Andersonville needs to be remembered. Mismanagement and public passions can kill, even today. People still hold individuals, not circumstances, accountable. John McElroy, for example, wrote Andersonville: a Story of Rebel Military Prisons (1879), a best-selling collective prisoner memoir wherein he condemned everything about white Southern culture, up to and including its music. Defenders of the Confederacy up to the present day, however, have mistakenly answered that the northern prisons were no better but only less notorious than Andersonville. Regional partisanship has falsely painted the people of each side, then and since, as having some sort of culturally inherent indifference and inhumanity.
In another aspect of the Andersonville story that has echoes in the present, Swiss-born Confederate Capt. Henry Wirz, the officer responsible for taking the prisoner roll and assigning volunteers to work details, was tried by a United States Military Tribunal immediately after the war and the assassination of Abraham Lincoln. That court sentenced him to death on, at best, unproven charges. Orrin Smith Baker of Massachusetts and New York, the volunteer, unpaid attorney for Wirz, was severely limited in his defense by the panel Federal officers, all of whom were awaiting promotions.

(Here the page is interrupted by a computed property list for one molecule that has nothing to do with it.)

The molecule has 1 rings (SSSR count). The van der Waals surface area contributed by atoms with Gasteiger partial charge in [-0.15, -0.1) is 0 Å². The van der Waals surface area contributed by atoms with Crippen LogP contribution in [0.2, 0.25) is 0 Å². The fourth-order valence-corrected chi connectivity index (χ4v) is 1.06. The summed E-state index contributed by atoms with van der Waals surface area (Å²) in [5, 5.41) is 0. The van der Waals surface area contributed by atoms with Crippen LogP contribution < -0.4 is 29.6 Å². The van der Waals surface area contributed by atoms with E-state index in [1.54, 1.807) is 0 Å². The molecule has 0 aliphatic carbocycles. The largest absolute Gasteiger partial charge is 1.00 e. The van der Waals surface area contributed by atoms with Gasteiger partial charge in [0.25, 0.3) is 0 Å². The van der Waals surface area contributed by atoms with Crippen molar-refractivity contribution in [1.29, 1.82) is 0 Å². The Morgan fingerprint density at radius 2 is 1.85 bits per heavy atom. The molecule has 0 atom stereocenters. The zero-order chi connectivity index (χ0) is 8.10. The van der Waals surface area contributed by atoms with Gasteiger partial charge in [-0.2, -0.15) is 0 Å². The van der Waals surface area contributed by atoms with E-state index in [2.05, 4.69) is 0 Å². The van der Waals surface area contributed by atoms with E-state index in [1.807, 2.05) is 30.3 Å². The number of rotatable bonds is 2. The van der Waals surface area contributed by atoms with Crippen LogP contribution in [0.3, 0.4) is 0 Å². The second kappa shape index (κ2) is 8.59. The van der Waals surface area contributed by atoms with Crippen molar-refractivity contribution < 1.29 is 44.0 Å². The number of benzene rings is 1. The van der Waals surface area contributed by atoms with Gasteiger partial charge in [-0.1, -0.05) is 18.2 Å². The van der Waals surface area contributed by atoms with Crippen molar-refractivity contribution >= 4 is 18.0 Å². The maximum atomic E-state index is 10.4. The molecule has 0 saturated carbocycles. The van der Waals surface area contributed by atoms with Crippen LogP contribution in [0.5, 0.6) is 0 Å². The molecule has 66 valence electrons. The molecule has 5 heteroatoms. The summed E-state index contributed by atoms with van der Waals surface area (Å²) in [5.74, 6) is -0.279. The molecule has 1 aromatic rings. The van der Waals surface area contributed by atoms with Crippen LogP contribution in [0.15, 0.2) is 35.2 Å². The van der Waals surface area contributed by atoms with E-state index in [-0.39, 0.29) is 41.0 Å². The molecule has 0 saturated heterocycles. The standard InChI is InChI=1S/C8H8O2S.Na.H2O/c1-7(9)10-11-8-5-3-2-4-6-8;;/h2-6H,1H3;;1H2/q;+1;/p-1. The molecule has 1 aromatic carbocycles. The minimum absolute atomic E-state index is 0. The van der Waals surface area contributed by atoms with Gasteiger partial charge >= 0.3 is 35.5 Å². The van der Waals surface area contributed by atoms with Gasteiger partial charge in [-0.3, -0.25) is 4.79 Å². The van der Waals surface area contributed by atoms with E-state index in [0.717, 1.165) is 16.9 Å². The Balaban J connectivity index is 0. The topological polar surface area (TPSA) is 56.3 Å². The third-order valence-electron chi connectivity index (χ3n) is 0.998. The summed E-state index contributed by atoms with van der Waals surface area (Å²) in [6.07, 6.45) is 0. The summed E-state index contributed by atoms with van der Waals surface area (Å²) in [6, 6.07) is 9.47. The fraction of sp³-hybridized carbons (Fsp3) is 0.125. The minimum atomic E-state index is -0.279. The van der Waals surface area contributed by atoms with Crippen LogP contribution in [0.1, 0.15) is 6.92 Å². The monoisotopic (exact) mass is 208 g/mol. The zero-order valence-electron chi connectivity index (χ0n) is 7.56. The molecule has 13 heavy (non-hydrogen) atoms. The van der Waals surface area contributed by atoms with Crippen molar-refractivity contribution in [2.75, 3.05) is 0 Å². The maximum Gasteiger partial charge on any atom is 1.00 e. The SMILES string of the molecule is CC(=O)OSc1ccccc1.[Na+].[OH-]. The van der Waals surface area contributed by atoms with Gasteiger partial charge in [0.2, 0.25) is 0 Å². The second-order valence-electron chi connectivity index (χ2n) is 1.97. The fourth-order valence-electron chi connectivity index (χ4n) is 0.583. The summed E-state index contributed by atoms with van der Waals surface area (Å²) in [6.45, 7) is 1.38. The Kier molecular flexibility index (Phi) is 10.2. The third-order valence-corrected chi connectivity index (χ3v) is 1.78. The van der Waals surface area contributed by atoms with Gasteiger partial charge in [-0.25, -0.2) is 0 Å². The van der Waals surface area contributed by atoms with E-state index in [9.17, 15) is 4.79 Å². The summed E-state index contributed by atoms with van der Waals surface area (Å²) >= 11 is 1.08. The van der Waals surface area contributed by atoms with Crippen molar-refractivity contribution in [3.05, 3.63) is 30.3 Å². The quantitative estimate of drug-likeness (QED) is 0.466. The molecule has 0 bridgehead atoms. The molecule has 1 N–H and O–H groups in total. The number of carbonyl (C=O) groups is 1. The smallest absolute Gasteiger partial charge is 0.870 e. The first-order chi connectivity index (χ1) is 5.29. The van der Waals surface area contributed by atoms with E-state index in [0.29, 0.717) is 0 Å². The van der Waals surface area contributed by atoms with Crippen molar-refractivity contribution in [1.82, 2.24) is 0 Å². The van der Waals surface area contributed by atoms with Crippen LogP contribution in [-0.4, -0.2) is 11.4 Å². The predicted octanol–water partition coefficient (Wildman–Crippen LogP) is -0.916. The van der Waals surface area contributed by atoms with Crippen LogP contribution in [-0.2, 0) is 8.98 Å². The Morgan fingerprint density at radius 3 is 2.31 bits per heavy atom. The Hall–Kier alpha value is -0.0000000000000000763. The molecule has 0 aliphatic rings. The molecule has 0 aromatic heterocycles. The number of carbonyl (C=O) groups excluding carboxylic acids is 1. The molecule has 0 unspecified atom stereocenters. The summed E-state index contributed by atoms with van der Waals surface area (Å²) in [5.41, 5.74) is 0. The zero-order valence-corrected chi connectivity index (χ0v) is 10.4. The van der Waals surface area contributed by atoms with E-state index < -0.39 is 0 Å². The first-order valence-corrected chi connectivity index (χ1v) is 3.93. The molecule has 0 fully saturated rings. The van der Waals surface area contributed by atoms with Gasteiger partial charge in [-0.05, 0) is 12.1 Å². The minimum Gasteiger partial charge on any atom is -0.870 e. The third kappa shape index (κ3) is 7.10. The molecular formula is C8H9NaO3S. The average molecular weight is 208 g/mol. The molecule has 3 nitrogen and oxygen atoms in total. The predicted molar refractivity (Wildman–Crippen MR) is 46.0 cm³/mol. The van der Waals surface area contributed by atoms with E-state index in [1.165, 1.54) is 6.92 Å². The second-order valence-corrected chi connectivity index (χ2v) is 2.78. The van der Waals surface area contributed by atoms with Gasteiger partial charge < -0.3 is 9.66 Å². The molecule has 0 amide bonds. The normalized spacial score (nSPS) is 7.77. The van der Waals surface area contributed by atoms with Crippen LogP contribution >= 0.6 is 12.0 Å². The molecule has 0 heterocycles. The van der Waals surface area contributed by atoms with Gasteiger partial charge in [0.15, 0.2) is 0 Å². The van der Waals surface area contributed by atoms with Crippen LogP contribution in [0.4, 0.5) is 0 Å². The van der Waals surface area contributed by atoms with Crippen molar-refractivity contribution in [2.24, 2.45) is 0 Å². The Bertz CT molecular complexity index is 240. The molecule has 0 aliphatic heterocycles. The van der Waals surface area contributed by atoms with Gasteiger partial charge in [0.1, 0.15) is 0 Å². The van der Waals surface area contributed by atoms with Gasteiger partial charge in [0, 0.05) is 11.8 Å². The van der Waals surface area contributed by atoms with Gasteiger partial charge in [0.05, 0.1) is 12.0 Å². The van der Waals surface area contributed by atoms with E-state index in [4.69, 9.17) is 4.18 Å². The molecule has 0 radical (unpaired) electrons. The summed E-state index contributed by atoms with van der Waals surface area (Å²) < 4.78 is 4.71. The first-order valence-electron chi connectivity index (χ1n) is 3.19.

Ironically, Wirz had forced the prisoners to point out to him for arrest those prisoners who had robbed and even murdered other inmates. The prison population, with the captain’s encouragement, then tried the “Raiders” by jury and hanged five of the worst offenders. He also released a delegation of sergeants to go to President Lincoln to successfully petition for restarting the prisoner exchange. (Bureaucratic failure, however, prevented the release until almost the end of the war, and the resulting movement of prisoners back and forth from Andersonville added to their suffering.) Wirz thus fought for justice for helpless prisoners, but he failed to receive any of the same from the United States government after the war.